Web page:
The students have been learning about the Holocaust in class and reading books about the time period, such as “The Diary of Anne Frank” and “Number the Stars.” Fifth-grade teacher Adele Goldenberg, a daughter of a survivor, who organized an afternoon visit from the survivors on May 23, said many of the students had not heard about the Holocaust before reading about it in school this year.
“New Jersey has required that the fifthgrade students participate in Holocaust education, and I wanted to help enhance their learning by bringing in survivors who could give firsthand accounts of their experiences to make it more realistic for the children,” Goldenberg said.
Monroe resident Ilse Loeb, originally from Vienna, Austria, compared her story to that of Anne Frank, the young girl who, in her diary, documented the two years her family spent in hiding from the Nazis. At the age of 13, Loeb was separated from her parents and went into hiding in the home of a Christian family until the end of World War II. She never saw them again.
“We fabricated new identities at a very young age, sacrificing our childhoods,” she told the students. “We could never cry — only at night into our pillows.”
Loeb considered herself an “innocent victim” of a world gone mad. At the start of the war, there were 1.6 million Jewish children living in Nazi-occupied Europe, but by 1945, only 100,000 remained.
Fellow innocent victim and speaker Devorah Hilsenrath, originally from Hungary, told a similarly harrowing story to a separate class of students. Hilsenrath, a Highland Park resident, survived the terrible conditions at the Auschwitz concentration camp, only escaping death by making a run for an air-raid shelter with her cousin toward the end of the war. Soon after their brave attempt to attain freedom, the Russian army liberated the war prisoners in the area.
“We escaped from death to life, from slavery to freedom,” she said.
Sadly, she and her cousin returned home to discover they were the only members of her immediately family to survive. Hilsenrath lost her parents, grandparents, brother and sister.
“After a year, we realized nobody survived,” she said. “Our only sin was we were Jewish.”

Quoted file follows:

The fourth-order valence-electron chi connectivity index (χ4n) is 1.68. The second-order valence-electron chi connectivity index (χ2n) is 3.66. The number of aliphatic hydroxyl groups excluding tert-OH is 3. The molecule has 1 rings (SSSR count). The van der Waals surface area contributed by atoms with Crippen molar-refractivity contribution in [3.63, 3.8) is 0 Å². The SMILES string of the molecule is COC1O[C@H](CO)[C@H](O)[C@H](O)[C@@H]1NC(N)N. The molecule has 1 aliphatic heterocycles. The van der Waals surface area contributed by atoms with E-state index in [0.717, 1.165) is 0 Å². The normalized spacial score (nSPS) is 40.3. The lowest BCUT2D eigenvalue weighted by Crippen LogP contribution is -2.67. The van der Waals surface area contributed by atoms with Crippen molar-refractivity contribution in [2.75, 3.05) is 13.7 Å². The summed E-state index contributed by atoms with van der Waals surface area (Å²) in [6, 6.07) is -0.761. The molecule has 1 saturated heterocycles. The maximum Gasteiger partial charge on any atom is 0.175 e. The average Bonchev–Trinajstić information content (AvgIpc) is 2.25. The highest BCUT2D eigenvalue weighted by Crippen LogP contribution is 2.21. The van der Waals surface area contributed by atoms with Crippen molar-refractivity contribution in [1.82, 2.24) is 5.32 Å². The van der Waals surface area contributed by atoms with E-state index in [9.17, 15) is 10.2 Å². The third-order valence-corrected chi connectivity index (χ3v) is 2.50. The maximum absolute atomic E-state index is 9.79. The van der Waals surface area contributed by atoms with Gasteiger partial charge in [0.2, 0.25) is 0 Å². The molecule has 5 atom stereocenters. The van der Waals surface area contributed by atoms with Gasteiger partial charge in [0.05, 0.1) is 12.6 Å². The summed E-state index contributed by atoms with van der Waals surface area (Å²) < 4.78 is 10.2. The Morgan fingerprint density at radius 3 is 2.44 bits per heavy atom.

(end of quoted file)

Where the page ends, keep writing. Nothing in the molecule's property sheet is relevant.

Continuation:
A third speaker, Farah Kraus, told her grandmother Eva Kostre’s story of life in concentration camps in Auschwitz and Ravensbruck. The Nazis were transporting Kostre’s group to the Baltic Sea to drown them when they were liberated by the Russian army.
Despite her distressing ordeal, Kraus’ grandmother recited poems, sang songs and performed shows to cheer up everyone in her Red Cross displaced persons camp. Kostre’s motto was, “Every day is a holiday.” Kraus said her grandmother did not like to live in the past, but also did not want to forget her experiences.
Loeb also emphasized the importance of remembering what happened during the Holocaust.
“I am making you all witnesses, so when you get older and hear anyone say, ‘[the Holocaust] didn’t happen,’ you will have to speak up for the survivors who aren’t here anymore,” she told the class.
Loeb tried to instill a lesson of tolerance to the children, blaming hate and ignorance for the events of the war. She does not believe people have properly learned this lesson yet.
“Nobody is born with hatred. You have to learn it,” she said. “Hatred is a terrible thing, and it only destroys. There is still so much hatred in theworld. If I can get through to one of you, I have done my job.”
Goldenberg said she hopes to bring survivors such as these women to the school in the future because the children learned a great deal from them.
“The students learned that we must be tolerant and understanding of others,” she said. “It is very important for the children to understand the events leading up to and including the Holocaust in the hopes of preventing an atrocity such as this from happening again.”
Contact Deanna McLafferty at DMcLafferty@gmnews.com.